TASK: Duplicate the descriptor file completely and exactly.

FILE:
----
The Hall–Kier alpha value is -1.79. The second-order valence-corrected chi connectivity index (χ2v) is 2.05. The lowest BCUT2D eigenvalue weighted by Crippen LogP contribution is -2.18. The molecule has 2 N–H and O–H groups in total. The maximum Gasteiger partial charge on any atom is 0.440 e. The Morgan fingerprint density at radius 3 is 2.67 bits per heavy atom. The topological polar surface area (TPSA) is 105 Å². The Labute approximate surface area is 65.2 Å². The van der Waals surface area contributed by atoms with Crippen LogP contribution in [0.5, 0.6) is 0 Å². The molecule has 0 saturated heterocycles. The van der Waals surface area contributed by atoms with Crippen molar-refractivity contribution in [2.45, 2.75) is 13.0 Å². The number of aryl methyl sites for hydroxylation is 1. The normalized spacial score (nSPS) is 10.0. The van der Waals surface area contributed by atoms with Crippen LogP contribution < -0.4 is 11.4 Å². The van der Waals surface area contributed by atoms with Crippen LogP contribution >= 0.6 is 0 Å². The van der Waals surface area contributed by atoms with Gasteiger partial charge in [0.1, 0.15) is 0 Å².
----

The Hall–Kier alpha value is -1.79. The second-order valence-corrected chi connectivity index (χ2v) is 2.05. The lowest BCUT2D eigenvalue weighted by Crippen LogP contribution is -2.18. The molecule has 2 N–H and O–H groups in total. The maximum Gasteiger partial charge on any atom is 0.440 e. The Morgan fingerprint density at radius 3 is 2.67 bits per heavy atom. The topological polar surface area (TPSA) is 105 Å². The Labute approximate surface area is 65.2 Å². The van der Waals surface area contributed by atoms with Crippen LogP contribution in [0.5, 0.6) is 0 Å². The molecule has 0 saturated heterocycles. The van der Waals surface area contributed by atoms with Crippen molar-refractivity contribution in [2.45, 2.75) is 13.0 Å². The number of aryl methyl sites for hydroxylation is 1. The normalized spacial score (nSPS) is 10.0. The van der Waals surface area contributed by atoms with Crippen LogP contribution < -0.4 is 11.4 Å². The van der Waals surface area contributed by atoms with Crippen LogP contribution >= 0.6 is 0 Å². The van der Waals surface area contributed by atoms with Gasteiger partial charge in [0.1, 0.15) is 0 Å².